Wendy at Wensend has been doubly kind to me this week.
First, she had this to say about The New Men:
So this sounds like a good read, right? I can tell you it is. Tony is such a likeable character, … very rich and developed, as were the other characters. This is something that I find very important and have missed in other novels I’ve read lately. Enfield did a great job developing the characters throughout…
Second, she generously allowed me to guest blog about the novel, particularly about where the idea came from and how I researched it. My post is scheduled to appear on Wensend Saturday, August 9.
No More Grumpy Bookseller just reviewed The New Men:
The New Men is a pretty great historical fiction. I was not only impressed by how much effort Enfield obviously put into the history side of the tale (and he does outline some of his research in the Historical Note) but how well the story read as a whole. The characters were real and the plot was interesting.
Thanks, No More Grumpy Bookseller! (And thanks for not changing your name to an unpronounceable symbol, which would’ve made writing this blog entry much more complicated.)
Lisa at Bibliophiliac just wrote a positive and (therefore?) insightful review of The New Men. Some snippets:
What I look for in a novel is a cast of characters who are real to me, enough craft that reading is a pleasurable experience, and that immersive feeling of sinking into a good story. It’s an added bonus when the narrative is one that tells me something surprising and new about a time or place. The New Men, Jon Enfield’s debut novel, does all of the above …
I highly recommend The New Men for readers of historical fiction who might be ready for something a little different, and for anyone who enjoys the play of big ideas and fine writing.
Thanks, Lisa! And, indeed, thanks to everybody on the blog tour who has taken the time to review The New Men. Small press publishing relies on the goodwill and investment of readers who seek out books that don’t have a marketing push behind them, and reviews like these are crucial to that.
Meanwhile, over at Jen’s Book Thoughts, the eponymous Jen just said some nice things about The New Men:
Much of the well-researched history was fascinating; not your average history class facts… I felt as though I was learning about a whole world I never knew before…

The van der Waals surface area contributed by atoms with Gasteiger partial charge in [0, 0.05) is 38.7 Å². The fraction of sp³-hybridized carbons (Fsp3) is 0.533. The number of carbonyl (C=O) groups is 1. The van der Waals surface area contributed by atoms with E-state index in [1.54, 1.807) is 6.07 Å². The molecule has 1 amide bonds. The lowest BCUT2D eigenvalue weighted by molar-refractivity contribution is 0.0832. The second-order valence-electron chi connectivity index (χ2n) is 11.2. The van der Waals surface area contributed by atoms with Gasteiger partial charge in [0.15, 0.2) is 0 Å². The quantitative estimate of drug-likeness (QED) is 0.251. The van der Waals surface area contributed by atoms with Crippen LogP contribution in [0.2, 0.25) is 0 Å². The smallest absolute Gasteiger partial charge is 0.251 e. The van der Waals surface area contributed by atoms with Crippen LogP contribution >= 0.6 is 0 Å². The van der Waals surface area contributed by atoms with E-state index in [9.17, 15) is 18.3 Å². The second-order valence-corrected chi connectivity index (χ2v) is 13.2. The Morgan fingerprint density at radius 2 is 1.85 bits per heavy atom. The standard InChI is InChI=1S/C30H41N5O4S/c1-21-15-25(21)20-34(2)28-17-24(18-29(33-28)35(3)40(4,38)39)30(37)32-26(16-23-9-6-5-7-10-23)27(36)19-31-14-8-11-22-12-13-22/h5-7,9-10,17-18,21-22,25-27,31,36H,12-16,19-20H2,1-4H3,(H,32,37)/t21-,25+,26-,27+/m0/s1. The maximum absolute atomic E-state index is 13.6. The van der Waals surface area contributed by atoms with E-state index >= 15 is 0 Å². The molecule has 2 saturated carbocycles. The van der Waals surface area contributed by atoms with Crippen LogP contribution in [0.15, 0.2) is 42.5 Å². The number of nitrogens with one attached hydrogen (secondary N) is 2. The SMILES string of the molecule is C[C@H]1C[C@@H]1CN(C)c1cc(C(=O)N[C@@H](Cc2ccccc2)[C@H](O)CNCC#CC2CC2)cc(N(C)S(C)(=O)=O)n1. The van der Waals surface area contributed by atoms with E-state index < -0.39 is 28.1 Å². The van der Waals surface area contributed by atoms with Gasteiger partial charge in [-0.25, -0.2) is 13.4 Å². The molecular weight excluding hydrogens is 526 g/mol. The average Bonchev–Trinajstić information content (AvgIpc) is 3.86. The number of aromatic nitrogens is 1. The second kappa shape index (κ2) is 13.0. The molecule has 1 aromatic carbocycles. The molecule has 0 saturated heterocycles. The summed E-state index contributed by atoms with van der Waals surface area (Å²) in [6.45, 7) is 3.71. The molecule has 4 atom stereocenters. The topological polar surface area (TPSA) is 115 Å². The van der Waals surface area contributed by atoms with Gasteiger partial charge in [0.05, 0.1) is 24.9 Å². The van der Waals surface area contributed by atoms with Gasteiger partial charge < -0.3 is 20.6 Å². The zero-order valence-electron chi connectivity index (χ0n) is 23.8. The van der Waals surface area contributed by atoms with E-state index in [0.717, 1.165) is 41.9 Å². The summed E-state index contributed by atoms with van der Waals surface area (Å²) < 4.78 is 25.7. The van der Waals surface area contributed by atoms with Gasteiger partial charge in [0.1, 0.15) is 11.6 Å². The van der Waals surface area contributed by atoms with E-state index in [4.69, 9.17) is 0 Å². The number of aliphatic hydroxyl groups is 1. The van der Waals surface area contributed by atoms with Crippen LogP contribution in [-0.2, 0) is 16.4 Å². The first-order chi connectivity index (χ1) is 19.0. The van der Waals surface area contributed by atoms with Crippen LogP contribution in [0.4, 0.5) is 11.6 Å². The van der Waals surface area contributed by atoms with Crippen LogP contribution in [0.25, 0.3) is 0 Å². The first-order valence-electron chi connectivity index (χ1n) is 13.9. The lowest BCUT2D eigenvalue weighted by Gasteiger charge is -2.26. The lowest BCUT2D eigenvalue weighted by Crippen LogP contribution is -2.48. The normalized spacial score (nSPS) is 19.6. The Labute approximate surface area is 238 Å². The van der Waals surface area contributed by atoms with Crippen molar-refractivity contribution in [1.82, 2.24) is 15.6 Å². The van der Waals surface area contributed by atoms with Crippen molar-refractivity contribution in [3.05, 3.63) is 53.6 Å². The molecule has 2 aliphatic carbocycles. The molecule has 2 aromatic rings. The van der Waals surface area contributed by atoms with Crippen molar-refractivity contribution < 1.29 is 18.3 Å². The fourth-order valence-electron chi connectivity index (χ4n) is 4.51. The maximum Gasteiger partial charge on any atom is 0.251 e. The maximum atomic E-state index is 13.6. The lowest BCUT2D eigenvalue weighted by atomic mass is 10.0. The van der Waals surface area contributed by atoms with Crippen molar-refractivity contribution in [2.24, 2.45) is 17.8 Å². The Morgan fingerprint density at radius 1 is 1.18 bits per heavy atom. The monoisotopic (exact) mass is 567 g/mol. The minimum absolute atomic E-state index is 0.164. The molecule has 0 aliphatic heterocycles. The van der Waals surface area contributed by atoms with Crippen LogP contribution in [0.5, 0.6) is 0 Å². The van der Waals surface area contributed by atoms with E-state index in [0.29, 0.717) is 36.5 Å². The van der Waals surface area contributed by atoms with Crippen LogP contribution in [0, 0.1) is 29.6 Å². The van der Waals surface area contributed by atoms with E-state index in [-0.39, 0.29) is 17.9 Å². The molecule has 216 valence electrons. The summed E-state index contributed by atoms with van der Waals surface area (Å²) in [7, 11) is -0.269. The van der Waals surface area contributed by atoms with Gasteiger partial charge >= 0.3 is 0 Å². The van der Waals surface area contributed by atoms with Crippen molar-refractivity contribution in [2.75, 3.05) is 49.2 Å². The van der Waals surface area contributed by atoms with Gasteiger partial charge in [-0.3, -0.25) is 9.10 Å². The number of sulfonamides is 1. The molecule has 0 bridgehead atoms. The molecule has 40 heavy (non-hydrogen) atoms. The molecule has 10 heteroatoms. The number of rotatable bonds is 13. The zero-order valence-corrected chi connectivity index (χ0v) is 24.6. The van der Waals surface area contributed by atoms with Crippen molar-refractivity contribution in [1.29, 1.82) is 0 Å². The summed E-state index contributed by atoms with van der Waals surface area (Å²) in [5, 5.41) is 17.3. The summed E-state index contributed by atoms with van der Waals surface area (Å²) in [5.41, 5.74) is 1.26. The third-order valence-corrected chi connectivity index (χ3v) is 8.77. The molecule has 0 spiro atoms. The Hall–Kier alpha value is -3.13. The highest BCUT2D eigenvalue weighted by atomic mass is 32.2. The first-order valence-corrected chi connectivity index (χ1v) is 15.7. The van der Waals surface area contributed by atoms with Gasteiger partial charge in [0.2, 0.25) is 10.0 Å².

While The New Man isn’t written as a suspense novel, there is a strong tension in the plot as colleague turns on colleague…
I found The New Men to be an enlightening read and would recommend it to anyone who has an interest in the auto industry and/or early Twentieth Century American history.
Extra thanks to Jen for forgiving The New Men for not being a mystery novel featuring a pistol-packing woman in stilettos and stockings. In hindsight, I pretty much blew it on that one.
Patricia’s Wisdom says,
THE NEW MEN is very well written, and I believe the writer captured lots of the feelings people were experiencing … What an amazing time period to be a part of and living within, and the author has mixed the facts and the fiction in just the right portions to tell a terrific story. I could not put the book down. After the first hours read, I was hooked and so did the next read in 6 hours straight into the next day! THE NEW MEN is that good.
About The New Men, Missris says this:
It’s not exactly a light beach read, but rather a closer look into a social experiment by the Ford Motor Company that most people don’t know much about. It also raises interesting questions about the role of a company in the lives of its workers, which is something that definitely still has relevance today, whether or not we realize it. … Overall, I found the book interesting and well-researched.
Still, there goes my promo idea to offer sunscreen and a Model T beach towel with every copy.
Jen Roman said these nice things about The New Men on Life Is Story:
Filled with historical notes and an interesting storyline, The New Men educates readers while entertaining … I thoroughly enjoyed this story of a fictional family living as a real one might during the start of America’s industrial age, and I am sure others who have similar interests will find it as engaging as I did.